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Sandy Hook Conspiracy Theorist Will Serve 5 Months In Jail

Five years ago, 20 young children and six adults were killed during a shooting at Sandy Hook Elementary in Newtown, Connecticut. Just because time has passed does not make it any easier for those still suffering from the loss. No one have to should have to relive that day or the grief they felt in the aftermath, yet there are still some out there making life difficult for all those struggling to heal. On Wednesday, at least one of those individuals was finally forced to suffer the consequences of their deplorable actions after it was announced that a woman who threatened a Sandy Hook victim's parents had been sentenced to five months in jail.

The woman, 57-year-old Lucy Richardson, pleaded guilty to leaving threatening voice and email messages for Lenny Pozner, the father of 6-year-old Noah Pozner, who died in the Sandy Hook shooting on December 14, 2012. On Wednesday, Richardson was sentenced to five months in prison for those threats and will not be able to access a list of conspiracy theory websites during her three years of supervised release, once she is allowed to leave prison. Richardson was a conspiracy theorist who believed the shooting was a hoax. Unfortunately, conspiracies, especially those surrounding the Sandy Hook shooting, are not uncommon and persist to this day.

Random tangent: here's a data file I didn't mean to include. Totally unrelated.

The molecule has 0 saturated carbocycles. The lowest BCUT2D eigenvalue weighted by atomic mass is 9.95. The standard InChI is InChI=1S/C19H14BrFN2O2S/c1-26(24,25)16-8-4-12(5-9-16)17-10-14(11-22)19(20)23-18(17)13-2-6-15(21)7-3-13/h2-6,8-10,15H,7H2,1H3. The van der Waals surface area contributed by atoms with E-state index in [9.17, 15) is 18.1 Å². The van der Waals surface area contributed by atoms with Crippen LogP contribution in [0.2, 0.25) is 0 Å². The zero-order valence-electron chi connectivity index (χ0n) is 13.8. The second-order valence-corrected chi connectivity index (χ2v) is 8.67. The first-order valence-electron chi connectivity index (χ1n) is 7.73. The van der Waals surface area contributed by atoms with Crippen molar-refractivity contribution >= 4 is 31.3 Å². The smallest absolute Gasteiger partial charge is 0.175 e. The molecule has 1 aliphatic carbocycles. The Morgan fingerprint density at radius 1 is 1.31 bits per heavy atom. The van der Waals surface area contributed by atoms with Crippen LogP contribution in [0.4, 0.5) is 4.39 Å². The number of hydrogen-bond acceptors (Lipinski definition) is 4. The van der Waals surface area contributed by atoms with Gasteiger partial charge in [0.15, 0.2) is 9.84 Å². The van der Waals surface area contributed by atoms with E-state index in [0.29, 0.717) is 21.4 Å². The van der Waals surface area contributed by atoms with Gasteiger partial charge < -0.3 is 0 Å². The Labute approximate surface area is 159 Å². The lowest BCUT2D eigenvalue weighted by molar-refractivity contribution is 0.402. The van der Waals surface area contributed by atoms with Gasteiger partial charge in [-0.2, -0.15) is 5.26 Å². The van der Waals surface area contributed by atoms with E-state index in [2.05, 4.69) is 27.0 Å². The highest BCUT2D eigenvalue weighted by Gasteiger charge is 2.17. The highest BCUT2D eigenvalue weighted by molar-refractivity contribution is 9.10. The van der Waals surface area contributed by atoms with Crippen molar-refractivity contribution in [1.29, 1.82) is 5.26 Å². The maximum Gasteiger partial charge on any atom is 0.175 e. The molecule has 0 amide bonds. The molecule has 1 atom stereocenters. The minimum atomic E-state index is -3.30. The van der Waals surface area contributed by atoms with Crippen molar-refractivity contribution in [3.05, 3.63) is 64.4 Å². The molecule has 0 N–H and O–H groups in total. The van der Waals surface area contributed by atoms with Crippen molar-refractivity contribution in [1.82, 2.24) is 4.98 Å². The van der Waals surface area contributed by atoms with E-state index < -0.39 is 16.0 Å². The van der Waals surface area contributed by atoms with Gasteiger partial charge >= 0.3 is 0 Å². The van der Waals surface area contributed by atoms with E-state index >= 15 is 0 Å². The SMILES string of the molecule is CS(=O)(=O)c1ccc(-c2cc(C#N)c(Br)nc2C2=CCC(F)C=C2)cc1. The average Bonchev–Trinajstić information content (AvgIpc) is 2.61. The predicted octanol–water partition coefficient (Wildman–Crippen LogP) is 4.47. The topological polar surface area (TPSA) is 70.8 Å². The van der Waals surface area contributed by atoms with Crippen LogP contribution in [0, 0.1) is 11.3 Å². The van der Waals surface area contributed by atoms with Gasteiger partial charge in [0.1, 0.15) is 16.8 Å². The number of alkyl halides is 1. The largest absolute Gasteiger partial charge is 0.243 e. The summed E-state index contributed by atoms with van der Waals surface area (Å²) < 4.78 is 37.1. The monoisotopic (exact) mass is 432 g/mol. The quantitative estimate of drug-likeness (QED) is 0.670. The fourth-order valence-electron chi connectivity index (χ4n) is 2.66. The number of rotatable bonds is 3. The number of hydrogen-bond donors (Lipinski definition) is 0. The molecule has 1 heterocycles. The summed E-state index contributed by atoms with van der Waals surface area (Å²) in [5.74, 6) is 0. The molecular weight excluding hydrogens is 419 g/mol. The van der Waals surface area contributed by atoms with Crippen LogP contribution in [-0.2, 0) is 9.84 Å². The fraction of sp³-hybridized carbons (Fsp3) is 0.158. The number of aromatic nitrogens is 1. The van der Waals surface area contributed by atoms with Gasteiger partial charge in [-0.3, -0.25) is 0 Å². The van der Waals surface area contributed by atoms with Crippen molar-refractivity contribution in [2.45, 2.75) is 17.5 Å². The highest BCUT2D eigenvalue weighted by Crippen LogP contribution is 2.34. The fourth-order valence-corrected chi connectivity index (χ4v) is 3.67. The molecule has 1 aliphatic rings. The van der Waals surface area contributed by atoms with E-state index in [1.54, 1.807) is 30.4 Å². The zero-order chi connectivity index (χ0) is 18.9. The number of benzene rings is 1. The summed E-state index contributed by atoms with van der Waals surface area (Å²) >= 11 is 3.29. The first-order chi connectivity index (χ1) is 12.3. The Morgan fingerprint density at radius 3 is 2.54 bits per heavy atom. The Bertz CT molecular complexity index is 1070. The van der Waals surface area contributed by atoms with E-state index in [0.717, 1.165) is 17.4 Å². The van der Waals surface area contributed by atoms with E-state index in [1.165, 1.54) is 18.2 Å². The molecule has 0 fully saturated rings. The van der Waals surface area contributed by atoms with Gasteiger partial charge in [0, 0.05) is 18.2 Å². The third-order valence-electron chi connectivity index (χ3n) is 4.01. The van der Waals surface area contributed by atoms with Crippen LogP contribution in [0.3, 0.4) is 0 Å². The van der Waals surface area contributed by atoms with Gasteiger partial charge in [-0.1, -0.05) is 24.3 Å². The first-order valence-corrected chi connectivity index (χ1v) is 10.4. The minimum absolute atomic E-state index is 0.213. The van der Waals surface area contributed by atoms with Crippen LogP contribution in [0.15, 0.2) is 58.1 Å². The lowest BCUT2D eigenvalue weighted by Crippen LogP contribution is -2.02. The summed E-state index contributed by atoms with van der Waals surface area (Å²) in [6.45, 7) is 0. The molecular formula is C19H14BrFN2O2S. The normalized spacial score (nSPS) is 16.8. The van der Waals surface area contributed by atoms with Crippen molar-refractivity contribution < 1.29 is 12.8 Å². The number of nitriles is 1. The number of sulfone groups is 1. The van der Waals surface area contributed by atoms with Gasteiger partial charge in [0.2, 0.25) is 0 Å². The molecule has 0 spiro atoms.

People like Richardson are quick to deny that the Sandy Hook shooting ever happened, according to The Los Angeles Times, due to the rising popularity of the theory that the shooting was a conspiracy "set up by Democrats" to push for stricter gun laws in the United States. This theory was reportedly popularized by the website Infowars, according to NBC News.

Pozner, according to New York Magazine, used to believe in conspiracy theories until he found himself in the center of one. Since losing his son, Pozner started the HONR Network, which works to combat conspiracy theorists on mass shootings by flagging conspiracy content, so families can heal in peace.

This week, Pozner told Reuters that he was "satisfied" with Richardson's sentencing, as it had raised awareness about conspirators in general:

I'm satisfied with the sentencing, because for me it's about raising awareness to this growing problem of alternative facts, and people who are easily influenced by those facts, and then, take it upon themselves to think they are the part of some army of good.

The parents and families of Sandy Hook victims don't need to relive the pain of that tragic day. They need space to heal, without the threats and harassment from others who continue to deny that the heartbreaking shooting that took their loved ones never happened.